When Joseph Lieberman was chosen by Al Gore to be his vice presidential running mate, I, like many Jews, felt a particularly Jewish blend of pride and wariness.
Undoubtedly it is something grand - as it was for the Irish, the Catholics, and the country in 1960 - for the first of any group to attain the status of president or even vice president. In a positive sense then, the selection of Mr. Lieberman seems confirmation that we have arrived and are fully accepted in American society: The last barrier is broken.
Jewish history has, however, too many cautionary tales of overconfidence that a society has truly opened all its doors and embraced us as fellow citizens. We have learned and earned a rightful sense of paranoia.
All the so-called golden ages of the Jews - such as those during the ministry of Joseph, the kingdom of the House of David, pre-reconquest Christian and Muslim Spain, medieval Poland, and late 19th-century Europe - were preceded by expulsions and massacres.
Anti-Semitism has had many faces. Powerful demagogues have made accusations that Jews are "power hungry" and "gold diggers." German fascists alleged, correctly, that most Communist leaders were Jews. Mainstream Jews retorted that those famous Jewish communists - like Marx, Trotsky, and Lazar Kaganovich - were in fact deracinated atheists who did much to destroy Jewish religion and persecute Jews.
The very wealthy and powerful Jewish financiers on the European stage, like Rothchilds and
Bleichroders, were also exceptions, not the rule. Most Jews were poor or middle class.
It's inevitable that in the smash-and-trash politics of today's America, Lieberman will be attacked in public by open Jew-haters and grumbled at in private by a more vast number of Americans of all colors and political stripes who will continue to harbor resentment against "powerful" Jews.
Nevertheless, Lieberman may actually deflect another charge of anti-Semitism, one in which Jews are portrayed as monolithically left wing.
This is a fallacy. For up until the 19th century, Jews were among the most conservative elements of society. Even before World War II, Jews could often be found following the black flag as much as the red.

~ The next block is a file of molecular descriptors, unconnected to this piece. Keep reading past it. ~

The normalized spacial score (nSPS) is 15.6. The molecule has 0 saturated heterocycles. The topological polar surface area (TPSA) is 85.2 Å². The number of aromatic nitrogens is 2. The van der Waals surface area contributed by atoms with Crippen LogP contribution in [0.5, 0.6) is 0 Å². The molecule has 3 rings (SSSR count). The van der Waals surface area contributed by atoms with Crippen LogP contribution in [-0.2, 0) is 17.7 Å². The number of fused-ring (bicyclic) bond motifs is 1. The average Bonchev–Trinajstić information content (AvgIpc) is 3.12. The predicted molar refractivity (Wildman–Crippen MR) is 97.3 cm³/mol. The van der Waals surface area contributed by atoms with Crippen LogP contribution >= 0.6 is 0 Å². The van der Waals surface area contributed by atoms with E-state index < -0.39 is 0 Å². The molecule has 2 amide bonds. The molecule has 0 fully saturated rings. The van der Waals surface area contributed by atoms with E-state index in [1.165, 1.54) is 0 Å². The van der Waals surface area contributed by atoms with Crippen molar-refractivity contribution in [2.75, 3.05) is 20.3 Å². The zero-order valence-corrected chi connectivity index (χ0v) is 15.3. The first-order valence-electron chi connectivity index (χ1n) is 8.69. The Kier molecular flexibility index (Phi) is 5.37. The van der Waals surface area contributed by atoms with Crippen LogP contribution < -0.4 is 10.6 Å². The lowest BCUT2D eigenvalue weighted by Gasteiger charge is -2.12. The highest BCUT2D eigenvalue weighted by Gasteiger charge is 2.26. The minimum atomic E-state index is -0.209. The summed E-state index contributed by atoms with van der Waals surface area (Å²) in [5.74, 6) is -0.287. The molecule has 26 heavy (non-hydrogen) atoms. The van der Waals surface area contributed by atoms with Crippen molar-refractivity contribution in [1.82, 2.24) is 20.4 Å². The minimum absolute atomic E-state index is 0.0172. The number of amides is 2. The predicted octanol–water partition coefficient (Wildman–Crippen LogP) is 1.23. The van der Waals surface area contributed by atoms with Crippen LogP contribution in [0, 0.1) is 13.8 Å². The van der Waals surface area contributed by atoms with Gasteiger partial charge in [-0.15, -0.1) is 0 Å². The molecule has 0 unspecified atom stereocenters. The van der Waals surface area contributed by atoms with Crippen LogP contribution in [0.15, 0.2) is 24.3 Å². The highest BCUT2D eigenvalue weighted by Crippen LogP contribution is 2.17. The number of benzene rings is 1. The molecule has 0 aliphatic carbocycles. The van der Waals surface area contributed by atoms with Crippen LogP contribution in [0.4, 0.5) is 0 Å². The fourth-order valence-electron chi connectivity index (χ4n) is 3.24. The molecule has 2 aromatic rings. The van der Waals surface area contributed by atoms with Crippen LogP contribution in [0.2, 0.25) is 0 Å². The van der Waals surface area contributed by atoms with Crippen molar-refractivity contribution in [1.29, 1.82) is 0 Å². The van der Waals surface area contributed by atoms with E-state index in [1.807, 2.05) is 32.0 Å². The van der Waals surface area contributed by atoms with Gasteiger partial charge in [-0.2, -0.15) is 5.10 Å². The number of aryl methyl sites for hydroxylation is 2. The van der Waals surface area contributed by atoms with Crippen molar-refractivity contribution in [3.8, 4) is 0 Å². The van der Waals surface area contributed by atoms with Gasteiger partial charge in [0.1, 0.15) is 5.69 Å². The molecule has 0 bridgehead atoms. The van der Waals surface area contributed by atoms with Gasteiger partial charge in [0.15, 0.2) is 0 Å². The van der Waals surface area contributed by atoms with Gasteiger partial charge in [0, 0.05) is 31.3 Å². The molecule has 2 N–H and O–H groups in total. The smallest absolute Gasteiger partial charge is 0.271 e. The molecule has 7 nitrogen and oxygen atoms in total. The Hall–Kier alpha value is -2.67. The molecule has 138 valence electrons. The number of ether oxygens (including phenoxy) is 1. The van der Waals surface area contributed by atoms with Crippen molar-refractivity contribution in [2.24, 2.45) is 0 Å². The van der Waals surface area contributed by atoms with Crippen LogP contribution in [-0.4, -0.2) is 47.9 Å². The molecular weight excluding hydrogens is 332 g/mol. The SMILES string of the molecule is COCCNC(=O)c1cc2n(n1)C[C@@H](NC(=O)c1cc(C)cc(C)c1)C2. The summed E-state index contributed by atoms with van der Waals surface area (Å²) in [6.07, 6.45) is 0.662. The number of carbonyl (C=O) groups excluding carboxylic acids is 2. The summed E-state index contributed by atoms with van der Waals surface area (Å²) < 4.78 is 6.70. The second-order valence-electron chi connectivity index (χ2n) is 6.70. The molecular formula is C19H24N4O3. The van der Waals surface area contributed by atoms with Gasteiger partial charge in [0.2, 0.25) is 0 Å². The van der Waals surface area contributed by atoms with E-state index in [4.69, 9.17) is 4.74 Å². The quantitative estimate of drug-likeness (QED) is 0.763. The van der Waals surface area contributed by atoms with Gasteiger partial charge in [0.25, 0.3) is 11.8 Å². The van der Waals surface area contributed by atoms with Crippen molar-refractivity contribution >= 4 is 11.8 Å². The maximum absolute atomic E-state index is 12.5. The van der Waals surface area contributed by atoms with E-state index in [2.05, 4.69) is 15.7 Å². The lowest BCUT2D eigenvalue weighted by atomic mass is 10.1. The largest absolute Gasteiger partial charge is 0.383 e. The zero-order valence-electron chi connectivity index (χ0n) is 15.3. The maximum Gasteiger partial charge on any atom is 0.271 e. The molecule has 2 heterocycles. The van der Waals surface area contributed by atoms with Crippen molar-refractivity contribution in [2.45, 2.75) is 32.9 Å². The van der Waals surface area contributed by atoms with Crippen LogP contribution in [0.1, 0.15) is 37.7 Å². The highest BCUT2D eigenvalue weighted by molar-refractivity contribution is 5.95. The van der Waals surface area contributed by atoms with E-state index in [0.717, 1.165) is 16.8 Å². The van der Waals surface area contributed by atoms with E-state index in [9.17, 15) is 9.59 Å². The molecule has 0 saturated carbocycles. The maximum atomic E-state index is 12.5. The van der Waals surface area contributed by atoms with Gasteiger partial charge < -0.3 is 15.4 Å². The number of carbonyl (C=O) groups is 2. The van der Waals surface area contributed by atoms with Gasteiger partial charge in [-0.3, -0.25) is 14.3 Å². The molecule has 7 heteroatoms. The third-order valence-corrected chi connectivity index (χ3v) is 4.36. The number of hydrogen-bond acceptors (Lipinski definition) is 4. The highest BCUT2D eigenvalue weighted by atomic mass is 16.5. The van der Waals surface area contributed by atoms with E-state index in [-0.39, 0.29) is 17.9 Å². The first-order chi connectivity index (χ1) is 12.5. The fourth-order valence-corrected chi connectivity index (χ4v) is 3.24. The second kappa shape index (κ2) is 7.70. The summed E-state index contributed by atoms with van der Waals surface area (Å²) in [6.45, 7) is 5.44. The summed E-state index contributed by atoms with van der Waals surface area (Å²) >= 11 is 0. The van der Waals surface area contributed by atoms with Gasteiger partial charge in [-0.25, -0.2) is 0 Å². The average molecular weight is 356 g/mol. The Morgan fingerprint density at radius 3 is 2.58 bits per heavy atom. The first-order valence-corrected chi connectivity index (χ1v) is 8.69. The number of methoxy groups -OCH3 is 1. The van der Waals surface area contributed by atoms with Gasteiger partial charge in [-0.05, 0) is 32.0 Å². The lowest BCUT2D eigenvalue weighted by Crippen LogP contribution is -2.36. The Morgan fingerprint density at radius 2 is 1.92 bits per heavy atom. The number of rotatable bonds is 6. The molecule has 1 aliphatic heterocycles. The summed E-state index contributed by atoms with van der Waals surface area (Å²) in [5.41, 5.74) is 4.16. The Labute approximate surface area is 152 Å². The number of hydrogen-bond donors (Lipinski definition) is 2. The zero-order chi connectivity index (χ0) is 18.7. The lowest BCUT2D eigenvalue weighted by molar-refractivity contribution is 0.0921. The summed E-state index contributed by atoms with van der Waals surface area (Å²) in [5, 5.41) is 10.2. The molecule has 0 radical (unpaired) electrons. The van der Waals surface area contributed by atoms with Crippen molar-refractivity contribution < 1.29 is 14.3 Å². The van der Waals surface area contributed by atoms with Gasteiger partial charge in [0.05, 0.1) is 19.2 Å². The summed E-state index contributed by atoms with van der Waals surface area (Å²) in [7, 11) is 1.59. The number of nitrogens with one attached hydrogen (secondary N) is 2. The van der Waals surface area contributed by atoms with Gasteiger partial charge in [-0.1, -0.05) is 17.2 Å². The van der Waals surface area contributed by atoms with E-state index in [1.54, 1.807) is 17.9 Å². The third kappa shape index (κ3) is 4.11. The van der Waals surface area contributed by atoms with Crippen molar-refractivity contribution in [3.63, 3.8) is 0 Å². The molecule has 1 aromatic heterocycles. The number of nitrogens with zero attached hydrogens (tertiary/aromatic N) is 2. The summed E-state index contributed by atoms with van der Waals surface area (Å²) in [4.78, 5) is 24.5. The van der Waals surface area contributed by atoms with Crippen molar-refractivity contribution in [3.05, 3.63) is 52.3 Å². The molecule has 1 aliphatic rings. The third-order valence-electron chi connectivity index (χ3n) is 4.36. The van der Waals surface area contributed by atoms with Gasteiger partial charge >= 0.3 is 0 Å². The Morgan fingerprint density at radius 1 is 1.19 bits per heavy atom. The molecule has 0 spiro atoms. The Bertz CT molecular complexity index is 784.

Italian Jews, for example, were fascist party members at a disproportionately higher rate than other Italians. (The Chief Rabbi of Rome was a Black Shirt.) It was Jew-baiting by the right in Europe and America that turned most Jews into supporters of moderate and liberal causes.
It's also important to remember that Lieberman has been variously described as a moderate and even a social conservative on issues of media violence, the morality of public officials - like our wandering-eyed president - and partial birth abortions. The Connecticut senator is not a part of any left conspiracy.
The final, perhaps most justifiable, worry Jews should have about Lieberman is that the Gore campaign and the press did not treat him as a candidate who happened to be Jewish.
Rather his Jewishness was the story. The result is that for good and bad, the image of the entire Jewish people, diverse and disunited as we are, will be embodied in him.
It would have been a clearer sign of America's acceptance of Jews if Lieberman's Jewishness had been hardly mentioned at all. For the historically minded Jew, it's not an unalloyed cause for celebration that we will be judged by Joseph Lieberman's successes and failures to come.
This is a heavy burden for any man and a precarious future for any people.
*David D. Perlmutter is associate director of Louisiana State University's Kevin P. Reilly Sr. Center for Media & Public Affairs. His latest book is 'Policing the Media' (Sage, 2000).
(c) Copyright 2000. The Christian Science Publishing Society